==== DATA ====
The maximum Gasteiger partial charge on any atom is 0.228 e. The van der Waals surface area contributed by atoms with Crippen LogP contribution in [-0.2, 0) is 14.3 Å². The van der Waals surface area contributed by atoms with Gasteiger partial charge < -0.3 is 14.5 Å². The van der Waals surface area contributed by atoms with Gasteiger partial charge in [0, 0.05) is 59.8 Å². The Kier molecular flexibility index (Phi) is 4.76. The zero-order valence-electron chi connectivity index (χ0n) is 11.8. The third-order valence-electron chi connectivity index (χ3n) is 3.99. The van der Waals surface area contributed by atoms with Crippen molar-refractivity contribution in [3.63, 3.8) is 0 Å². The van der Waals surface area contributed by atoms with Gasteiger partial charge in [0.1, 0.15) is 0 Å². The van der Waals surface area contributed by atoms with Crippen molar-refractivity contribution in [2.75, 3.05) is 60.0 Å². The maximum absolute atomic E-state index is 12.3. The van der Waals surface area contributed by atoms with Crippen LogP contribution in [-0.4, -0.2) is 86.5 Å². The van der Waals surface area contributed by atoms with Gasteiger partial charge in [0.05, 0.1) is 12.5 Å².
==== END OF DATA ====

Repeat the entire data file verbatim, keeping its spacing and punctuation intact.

The maximum Gasteiger partial charge on any atom is 0.228 e. The van der Waals surface area contributed by atoms with Crippen LogP contribution in [-0.2, 0) is 14.3 Å². The van der Waals surface area contributed by atoms with Gasteiger partial charge < -0.3 is 14.5 Å². The van der Waals surface area contributed by atoms with Gasteiger partial charge in [0, 0.05) is 59.8 Å². The Kier molecular flexibility index (Phi) is 4.76. The zero-order valence-electron chi connectivity index (χ0n) is 11.8. The third-order valence-electron chi connectivity index (χ3n) is 3.99. The van der Waals surface area contributed by atoms with Crippen molar-refractivity contribution in [3.63, 3.8) is 0 Å². The van der Waals surface area contributed by atoms with Gasteiger partial charge in [0.1, 0.15) is 0 Å². The van der Waals surface area contributed by atoms with Crippen molar-refractivity contribution in [2.75, 3.05) is 60.0 Å². The maximum absolute atomic E-state index is 12.3. The van der Waals surface area contributed by atoms with Crippen LogP contribution in [-0.4, -0.2) is 86.5 Å². The van der Waals surface area contributed by atoms with Gasteiger partial charge in [0.05, 0.1) is 12.5 Å².